You know that feeling when your boss is giving you a thousand things to do (and all of them need to be done right now, by the way) in addition to the laundry list of tasks you already have on your list? “Stressed” doesn’t even being to describe how you might feel.
Chances are, things are going to go one of two ways at this point: you’re either going to work ridiculous hours to get it all done (which means you won’t have time to eat well or exercise or even see your family so you’ll just feel like crap) or you’ll reach the point of overwhelm where you don’t know what to do first and so you don’t do anything (and then you’ll worry about losing your job).
Either way, you aren’t going to be able to think straight until you get your stress levels (and heart rate and blood pressure) down. Sounds great in theory, but not so easy in practice, right?
It’s not as difficult as you might think.
Here are a few options:
- Breathe. Deep, diaphragmatic breathing has been proven to help you relax, among other things. To do it, put one hand on your belly and one on your chest. As you inhale, breathe into your stomach so that it pushes your hand out. The hand on your chest should move after your belly is fully expanded, if at all. Take a few breaths and see how you feel.
- Meditate. If you want something to focus on, do the above breathing but to a guided meditation. Apps like Headspace or 1 Giant Mind are great and have options for everything from one minute to 20 minutes or more. If you’re new to meditation, don’t worry about clearing your mind or not getting distracted. Thoughts are going to pop up, so just notice it when it happens and then come back to your breath.
- Go for a walk. Get away from your desk, whether it’s taking a lap up the stairs, going out to your car for a minute, or walking around the building. Moving will get out some of your anxious energy and give you a mental break.
- Take your lunch away from your desk. Again, get away from your desk and your work. Giving yourself a mental break will allow you to be more focused when you get back.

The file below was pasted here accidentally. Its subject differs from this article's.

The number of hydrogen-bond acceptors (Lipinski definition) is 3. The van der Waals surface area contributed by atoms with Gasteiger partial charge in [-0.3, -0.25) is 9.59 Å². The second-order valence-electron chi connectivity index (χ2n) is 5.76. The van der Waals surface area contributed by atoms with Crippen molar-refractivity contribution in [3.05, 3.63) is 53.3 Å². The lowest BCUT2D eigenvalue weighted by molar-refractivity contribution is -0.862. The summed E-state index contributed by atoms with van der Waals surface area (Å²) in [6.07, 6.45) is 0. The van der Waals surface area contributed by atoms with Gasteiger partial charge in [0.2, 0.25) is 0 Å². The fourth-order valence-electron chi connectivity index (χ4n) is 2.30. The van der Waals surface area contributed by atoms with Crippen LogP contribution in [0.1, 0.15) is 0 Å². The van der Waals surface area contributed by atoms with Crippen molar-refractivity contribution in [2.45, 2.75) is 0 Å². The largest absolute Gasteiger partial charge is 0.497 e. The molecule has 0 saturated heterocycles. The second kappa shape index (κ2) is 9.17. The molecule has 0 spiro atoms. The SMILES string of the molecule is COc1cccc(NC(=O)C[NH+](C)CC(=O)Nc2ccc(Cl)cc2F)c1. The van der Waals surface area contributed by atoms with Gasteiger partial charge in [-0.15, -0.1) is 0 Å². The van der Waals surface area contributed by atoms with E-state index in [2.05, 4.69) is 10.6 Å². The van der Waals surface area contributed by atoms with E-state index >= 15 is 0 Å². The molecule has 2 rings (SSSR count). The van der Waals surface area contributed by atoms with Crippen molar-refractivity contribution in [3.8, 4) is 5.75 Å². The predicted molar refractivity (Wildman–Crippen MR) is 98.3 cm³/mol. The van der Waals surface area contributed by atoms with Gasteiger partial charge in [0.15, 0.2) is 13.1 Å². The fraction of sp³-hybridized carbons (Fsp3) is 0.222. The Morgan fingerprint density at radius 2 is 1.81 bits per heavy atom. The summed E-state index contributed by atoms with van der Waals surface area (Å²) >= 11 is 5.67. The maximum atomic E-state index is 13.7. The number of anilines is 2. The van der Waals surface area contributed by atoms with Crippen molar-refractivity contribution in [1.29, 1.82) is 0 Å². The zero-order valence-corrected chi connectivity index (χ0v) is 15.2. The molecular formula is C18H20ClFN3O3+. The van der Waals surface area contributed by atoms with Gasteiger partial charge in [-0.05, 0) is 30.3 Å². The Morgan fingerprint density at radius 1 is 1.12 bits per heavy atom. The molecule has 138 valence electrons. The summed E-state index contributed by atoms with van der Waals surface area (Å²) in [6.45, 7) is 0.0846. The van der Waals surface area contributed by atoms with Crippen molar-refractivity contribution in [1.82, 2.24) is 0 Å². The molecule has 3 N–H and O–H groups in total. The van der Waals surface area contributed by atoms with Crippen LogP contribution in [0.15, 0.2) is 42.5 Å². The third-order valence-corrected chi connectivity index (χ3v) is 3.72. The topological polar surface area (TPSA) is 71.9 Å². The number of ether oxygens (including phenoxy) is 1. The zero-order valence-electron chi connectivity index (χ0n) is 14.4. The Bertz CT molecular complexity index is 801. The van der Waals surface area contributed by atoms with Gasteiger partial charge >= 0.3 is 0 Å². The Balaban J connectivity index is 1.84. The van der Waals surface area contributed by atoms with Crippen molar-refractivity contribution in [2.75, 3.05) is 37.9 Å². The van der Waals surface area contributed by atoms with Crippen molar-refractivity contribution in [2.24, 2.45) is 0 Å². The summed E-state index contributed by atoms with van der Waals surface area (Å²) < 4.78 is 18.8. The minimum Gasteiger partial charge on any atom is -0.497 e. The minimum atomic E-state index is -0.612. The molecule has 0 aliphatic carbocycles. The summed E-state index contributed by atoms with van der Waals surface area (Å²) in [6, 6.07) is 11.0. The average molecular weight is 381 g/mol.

- Do something fun. Even if you just plan to go to one fun thing a week, put it on your schedule. “Something fun” can be happy hour, dance class, shopping trip, dinner with a friend, watching The Bachelor—whatever you decide is your something fun, add it to your calendar and make time for it.
- Bring snacks to work. Hangry is never a good spot to be in, so pack a few snacks at the beginning of the week to take to work with you each day.
- Spray some essential oils. Lavender is a nice scent that probably won’t bother anyone else in your office and is a common calming oil. Other good options are cinnamon, cedarwood, grapefruit, eucalyptus, orange, sandalwood, clary sage, lemongrass, or peppermint. These scents can be both calming and energizing. You don’t have to spray them either – just smell the oil in a bottle, rub it on your wrists, or get an essential oil diffuser bracelet (they’re usually made from porous lava beads that hold the scent).
No matter what strategy you choose to destress, the important thing is that you pick something that you will actually do. And practice it often, not just when you’re feeling super stressed. If you make something a habit, it will be easier to do when you need it the most.
What would you add to this list? What have you found to be helpful to destress throughout the day when your job is particularly difficult?